A recent survey by Lifeway Research reports that 65 percent of Protestant pastors work 50 or more hours a week. And many of the pastors responding to the survey say the extra time they spend results in less time with their families and less time with God.
My experience is pastors tend to overwork when they assume extra hours make them more effective in ministry. That’s simply not true, and this misguided notion can actually keep others in your church from developing into mature Christian leaders.
I know how it is, when you get frustrated with the way things are going, you tend to want to control everything. It is human nature but it isn’t the way God wants us to operate. It turns your ministry into one of those “whack-a-mole” games. The moment you whack down one problem, another one pops up. It’s never ending.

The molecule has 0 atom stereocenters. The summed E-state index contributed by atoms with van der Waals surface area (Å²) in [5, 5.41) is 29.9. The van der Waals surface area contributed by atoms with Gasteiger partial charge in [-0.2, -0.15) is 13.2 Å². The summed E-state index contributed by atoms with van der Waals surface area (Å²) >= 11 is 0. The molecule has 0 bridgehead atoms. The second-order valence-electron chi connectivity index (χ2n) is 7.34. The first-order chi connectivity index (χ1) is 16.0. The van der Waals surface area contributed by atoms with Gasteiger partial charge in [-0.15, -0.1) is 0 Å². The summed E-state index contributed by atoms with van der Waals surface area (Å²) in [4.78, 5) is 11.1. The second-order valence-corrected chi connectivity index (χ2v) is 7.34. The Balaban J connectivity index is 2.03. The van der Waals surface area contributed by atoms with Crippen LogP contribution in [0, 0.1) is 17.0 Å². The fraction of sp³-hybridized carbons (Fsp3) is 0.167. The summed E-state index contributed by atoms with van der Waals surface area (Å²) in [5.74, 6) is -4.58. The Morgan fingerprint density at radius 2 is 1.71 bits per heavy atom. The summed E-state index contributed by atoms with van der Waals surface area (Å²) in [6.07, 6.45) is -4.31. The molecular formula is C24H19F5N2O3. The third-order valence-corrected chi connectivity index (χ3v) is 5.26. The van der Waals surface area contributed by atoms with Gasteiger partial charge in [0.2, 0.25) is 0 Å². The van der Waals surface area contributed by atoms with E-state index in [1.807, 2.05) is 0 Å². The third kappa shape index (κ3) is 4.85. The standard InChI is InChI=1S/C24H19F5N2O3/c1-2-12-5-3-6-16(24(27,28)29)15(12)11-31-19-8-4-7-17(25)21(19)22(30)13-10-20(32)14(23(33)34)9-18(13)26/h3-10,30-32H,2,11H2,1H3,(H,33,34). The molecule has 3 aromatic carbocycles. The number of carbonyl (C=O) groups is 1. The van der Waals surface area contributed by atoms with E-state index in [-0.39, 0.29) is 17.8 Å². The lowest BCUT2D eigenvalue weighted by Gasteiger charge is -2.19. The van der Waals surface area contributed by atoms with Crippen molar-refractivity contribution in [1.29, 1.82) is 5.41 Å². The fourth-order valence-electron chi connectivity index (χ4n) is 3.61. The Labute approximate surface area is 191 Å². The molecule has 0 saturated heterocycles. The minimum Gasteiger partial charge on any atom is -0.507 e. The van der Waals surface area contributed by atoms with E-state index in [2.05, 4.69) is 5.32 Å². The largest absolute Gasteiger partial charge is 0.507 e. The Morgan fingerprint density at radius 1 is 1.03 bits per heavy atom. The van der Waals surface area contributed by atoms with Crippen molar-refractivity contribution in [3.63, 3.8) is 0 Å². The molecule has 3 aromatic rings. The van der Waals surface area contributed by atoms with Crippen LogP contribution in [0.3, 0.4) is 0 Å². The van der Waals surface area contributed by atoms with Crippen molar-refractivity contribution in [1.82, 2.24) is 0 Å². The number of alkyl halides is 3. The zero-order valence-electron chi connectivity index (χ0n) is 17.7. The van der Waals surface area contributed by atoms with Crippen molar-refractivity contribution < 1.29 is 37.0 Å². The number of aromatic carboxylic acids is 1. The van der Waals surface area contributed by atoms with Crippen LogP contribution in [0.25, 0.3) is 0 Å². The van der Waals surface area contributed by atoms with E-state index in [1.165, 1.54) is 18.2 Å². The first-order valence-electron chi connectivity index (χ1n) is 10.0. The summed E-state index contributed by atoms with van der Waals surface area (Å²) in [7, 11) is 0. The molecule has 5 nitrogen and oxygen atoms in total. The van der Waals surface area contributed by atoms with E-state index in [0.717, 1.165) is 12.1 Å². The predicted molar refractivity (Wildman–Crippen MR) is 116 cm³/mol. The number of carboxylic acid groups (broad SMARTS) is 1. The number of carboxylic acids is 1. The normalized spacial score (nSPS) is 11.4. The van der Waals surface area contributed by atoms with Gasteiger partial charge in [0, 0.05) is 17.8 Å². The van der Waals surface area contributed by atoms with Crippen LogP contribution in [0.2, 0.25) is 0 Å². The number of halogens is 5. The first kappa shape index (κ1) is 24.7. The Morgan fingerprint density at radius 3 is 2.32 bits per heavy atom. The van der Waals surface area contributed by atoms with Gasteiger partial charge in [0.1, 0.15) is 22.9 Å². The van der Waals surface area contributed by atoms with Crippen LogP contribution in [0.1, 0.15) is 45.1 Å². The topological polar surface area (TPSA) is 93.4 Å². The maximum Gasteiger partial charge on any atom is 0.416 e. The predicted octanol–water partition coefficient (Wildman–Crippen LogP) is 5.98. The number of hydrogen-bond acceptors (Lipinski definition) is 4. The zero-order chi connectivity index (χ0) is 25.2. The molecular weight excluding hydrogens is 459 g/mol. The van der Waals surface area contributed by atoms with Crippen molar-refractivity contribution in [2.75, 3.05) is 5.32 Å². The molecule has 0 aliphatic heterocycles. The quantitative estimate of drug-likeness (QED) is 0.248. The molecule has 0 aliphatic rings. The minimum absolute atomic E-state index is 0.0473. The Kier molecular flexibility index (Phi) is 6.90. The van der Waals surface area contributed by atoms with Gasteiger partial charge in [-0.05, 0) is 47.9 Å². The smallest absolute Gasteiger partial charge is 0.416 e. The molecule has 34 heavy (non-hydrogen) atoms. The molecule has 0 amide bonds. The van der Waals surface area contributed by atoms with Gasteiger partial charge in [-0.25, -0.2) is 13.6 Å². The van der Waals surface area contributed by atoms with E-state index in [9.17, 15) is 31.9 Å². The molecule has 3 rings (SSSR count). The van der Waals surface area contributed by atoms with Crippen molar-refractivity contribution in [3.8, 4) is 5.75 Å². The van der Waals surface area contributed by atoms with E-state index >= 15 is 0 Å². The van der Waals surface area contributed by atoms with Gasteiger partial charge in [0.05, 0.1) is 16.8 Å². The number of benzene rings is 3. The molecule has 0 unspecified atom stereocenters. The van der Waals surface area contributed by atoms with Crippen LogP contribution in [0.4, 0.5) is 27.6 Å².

And that makes ministry frustrating! But it is also a natural by-product of trying to do everything yourself instead of teaching your members how to minister.
Trying to control everything or do everything not only saps your energy; it also means you’re not doing anything particularly well. God shaped you to do something specific with your ministry. You’ve been created with specific skills and gifts. When you try to be good at everything, you’ll end up not being good at anything.
What’s the antidote to your overloaded ministry? The apostle Paul says it is “to equip God’s people to do His work.” (Ephesians 4:12 NLT) Your job isn’t to do all the work of the church. It’s to prepare your members to do it.
At Saddleback we do this through our C.L.A.S.S. 301 where we teach members to discover their God-given S.H.A.P.E. If you don’t have a tool for getting people involved in ministry in your church, this would be a great tool to use.
Help the members of your congregation develop their God-given ministry assignments. They’ll be blessed and you will be blessed by spending more time with your family and by spending the time with God that is necessary to keep your congregation pressing forward with purpose.